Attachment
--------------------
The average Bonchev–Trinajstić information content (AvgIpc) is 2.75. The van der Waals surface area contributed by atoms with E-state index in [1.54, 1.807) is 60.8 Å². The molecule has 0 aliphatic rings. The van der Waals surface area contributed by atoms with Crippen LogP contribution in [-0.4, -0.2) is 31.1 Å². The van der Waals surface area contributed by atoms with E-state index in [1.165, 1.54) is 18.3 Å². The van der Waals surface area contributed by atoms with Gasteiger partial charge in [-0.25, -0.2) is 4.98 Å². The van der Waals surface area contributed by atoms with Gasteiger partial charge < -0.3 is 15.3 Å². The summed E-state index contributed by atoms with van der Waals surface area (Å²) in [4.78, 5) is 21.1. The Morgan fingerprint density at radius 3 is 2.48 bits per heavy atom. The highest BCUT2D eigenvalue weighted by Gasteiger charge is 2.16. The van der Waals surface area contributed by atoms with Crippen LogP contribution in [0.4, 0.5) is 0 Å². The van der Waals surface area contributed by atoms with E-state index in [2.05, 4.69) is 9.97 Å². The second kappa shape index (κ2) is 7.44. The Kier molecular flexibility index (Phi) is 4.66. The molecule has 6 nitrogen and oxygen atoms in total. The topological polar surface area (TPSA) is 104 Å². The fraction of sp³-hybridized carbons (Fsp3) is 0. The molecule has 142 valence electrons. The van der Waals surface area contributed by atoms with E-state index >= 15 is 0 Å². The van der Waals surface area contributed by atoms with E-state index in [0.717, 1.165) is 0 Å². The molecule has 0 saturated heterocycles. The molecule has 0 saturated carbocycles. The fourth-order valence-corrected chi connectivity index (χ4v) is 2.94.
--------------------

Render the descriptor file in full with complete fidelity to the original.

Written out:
The average Bonchev–Trinajstić information content (AvgIpc) is 2.75. The van der Waals surface area contributed by atoms with E-state index in [1.54, 1.807) is 60.8 Å². The molecule has 0 aliphatic rings. The van der Waals surface area contributed by atoms with Crippen LogP contribution in [-0.4, -0.2) is 31.1 Å². The van der Waals surface area contributed by atoms with E-state index in [1.165, 1.54) is 18.3 Å². The van der Waals surface area contributed by atoms with Gasteiger partial charge in [-0.25, -0.2) is 4.98 Å². The van der Waals surface area contributed by atoms with Gasteiger partial charge < -0.3 is 15.3 Å². The summed E-state index contributed by atoms with van der Waals surface area (Å²) in [4.78, 5) is 21.1. The Morgan fingerprint density at radius 3 is 2.48 bits per heavy atom. The highest BCUT2D eigenvalue weighted by Gasteiger charge is 2.16. The van der Waals surface area contributed by atoms with Crippen LogP contribution in [0.4, 0.5) is 0 Å². The van der Waals surface area contributed by atoms with E-state index in [2.05, 4.69) is 9.97 Å². The second kappa shape index (κ2) is 7.44. The Kier molecular flexibility index (Phi) is 4.66. The molecule has 6 nitrogen and oxygen atoms in total. The topological polar surface area (TPSA) is 104 Å². The fraction of sp³-hybridized carbons (Fsp3) is 0. The molecule has 142 valence electrons. The van der Waals surface area contributed by atoms with E-state index >= 15 is 0 Å². The van der Waals surface area contributed by atoms with E-state index in [0.717, 1.165) is 0 Å². The molecule has 0 saturated heterocycles. The molecule has 0 saturated carbocycles. The fourth-order valence-corrected chi connectivity index (χ4v) is 2.94.